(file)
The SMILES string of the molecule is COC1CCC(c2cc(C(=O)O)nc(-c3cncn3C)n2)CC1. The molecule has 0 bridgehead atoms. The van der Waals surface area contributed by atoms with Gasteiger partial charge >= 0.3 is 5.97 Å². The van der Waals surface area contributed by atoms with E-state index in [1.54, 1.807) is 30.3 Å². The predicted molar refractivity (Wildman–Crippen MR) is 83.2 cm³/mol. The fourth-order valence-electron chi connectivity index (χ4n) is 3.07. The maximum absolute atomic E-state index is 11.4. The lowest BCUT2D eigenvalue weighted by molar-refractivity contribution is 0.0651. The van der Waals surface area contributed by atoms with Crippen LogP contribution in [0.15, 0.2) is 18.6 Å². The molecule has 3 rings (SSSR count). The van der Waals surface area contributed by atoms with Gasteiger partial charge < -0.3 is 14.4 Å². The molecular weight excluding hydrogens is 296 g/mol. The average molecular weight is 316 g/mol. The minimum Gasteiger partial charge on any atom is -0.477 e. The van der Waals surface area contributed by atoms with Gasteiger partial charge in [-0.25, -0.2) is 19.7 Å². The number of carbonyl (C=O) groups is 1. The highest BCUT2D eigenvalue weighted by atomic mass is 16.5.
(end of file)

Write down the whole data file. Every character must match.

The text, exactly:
The SMILES string of the molecule is COC1CCC(c2cc(C(=O)O)nc(-c3cncn3C)n2)CC1. The molecule has 0 bridgehead atoms. The van der Waals surface area contributed by atoms with Gasteiger partial charge >= 0.3 is 5.97 Å². The van der Waals surface area contributed by atoms with E-state index in [1.54, 1.807) is 30.3 Å². The predicted molar refractivity (Wildman–Crippen MR) is 83.2 cm³/mol. The fourth-order valence-electron chi connectivity index (χ4n) is 3.07. The maximum absolute atomic E-state index is 11.4. The lowest BCUT2D eigenvalue weighted by molar-refractivity contribution is 0.0651. The van der Waals surface area contributed by atoms with Crippen LogP contribution in [0.15, 0.2) is 18.6 Å². The molecule has 3 rings (SSSR count). The van der Waals surface area contributed by atoms with Gasteiger partial charge < -0.3 is 14.4 Å². The molecular weight excluding hydrogens is 296 g/mol. The average molecular weight is 316 g/mol. The minimum Gasteiger partial charge on any atom is -0.477 e. The van der Waals surface area contributed by atoms with Gasteiger partial charge in [-0.25, -0.2) is 19.7 Å². The number of carbonyl (C=O) groups is 1. The highest BCUT2D eigenvalue weighted by atomic mass is 16.5.